Re: RARA-AVIS: jim's hb/noir definitions

Date: 13 Feb 2002

i submit the issue not focus on some verbal definition fitting so neatly into a paragraph. a novel isn't that. last month, manuel ramos, a writer i admire, introduced a subject that wasn't there, latino chicana and chicano literature. for me, a question arose out of interesting elements in reading chicano crime literature.

in terms of a reading group, folks have "to be read" piles, so what might propel a particular work, or group of writers, to the top of the "A" list?

outcast, the cubano guest writer's written-in-english novel, amply displayed attitudes and atmospherics, hence might be read within manuel's proposal as latino hard boiled fiction. i enjoyed that, but partly for the novelty of reading a cuban writer in the original untranslated text.

ramos' work, desafortunadamente mostly out of print, has lots of atmosphere-- to the what i'll term 'standard unitedstates reader'. to that reader, anything to do with latino or chicana chicano culture qualifies as atmosphere. i wonder if the people and locales that a chicana or chicano considers normal wouln't appear, to this same 'standard' reader, tough and hard? the courtrooms and fancy living rooms montez inhabits on the other hand, will prove familiar. cultural contrasts of montez' work and personal life make for added interest in reading ramos' work, for chicana chicano reader, or another.

as for a hard guy hero, ramos' lawyer character gets into all sorts of jams, oftimes owing to montez' character, or weakness thereof. is montez stupied? is montez remorseful? does montez even care? the man is hard. yet, montez' tender side toward his dad adds a dimension to this otherwise noirish hard guy i enjoy as will any reader seeking to open one's reading horizons to this body of work, not just ramos' but the montez saga is a great launching point.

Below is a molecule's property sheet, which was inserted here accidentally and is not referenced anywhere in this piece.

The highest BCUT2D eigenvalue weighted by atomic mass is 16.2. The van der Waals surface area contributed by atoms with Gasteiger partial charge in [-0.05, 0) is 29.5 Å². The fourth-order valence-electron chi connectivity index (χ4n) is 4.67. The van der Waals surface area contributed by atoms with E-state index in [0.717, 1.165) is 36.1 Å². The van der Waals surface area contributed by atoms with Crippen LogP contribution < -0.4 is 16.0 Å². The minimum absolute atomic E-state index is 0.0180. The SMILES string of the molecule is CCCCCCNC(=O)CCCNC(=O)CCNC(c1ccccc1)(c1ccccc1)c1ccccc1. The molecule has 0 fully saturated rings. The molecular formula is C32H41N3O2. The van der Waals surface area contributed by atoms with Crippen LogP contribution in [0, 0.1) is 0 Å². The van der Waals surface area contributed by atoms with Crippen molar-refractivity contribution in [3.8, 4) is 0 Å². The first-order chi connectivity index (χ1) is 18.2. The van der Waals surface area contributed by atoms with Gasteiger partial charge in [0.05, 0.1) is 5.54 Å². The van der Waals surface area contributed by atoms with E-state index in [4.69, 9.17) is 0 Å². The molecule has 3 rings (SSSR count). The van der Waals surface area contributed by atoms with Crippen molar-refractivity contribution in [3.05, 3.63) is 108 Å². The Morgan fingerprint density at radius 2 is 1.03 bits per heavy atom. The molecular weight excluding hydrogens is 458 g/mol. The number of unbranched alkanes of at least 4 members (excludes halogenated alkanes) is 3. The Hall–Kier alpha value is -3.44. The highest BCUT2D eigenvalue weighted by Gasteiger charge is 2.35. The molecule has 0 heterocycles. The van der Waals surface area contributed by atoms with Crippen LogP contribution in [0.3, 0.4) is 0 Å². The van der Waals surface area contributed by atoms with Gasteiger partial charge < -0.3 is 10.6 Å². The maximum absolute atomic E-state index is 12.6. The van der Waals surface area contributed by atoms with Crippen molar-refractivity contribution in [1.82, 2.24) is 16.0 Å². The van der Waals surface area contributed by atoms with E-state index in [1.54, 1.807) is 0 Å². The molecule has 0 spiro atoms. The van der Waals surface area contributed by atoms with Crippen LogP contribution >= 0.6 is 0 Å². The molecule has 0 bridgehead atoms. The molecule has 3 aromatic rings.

distinguishing latina and latino writing from chicana and chicano writing, i heartily commend your attention to the latter. translated work from american writers constitutes a different reading experience from reading the united states' own chicana and chicano writers who, as any u.s. writer, does it in english.

i'm encouraged to see such energy devoted to collecting out-of-print titles because finding chicana and chicano literature in your book sources will be far easier. some of manuel ramos' bibliography is in print, and that out stuff has only recently gone down so you'll find the titles. you'll find the titles absoring and informing, too.

i imagine the conversations you'll enjoy with friends.
"what do you think of spenser?" to which you'd say, "the old spenser or the new one?" so launches another tired discussion over familiar ground. but imagine the fun when asked the spenser question you answer instead, "spenser never confronted la llorona on a mission district street, did he? let me tell you about Lucha Corpi, this great chicana detective writer..."

ave atque vale mvs c/s

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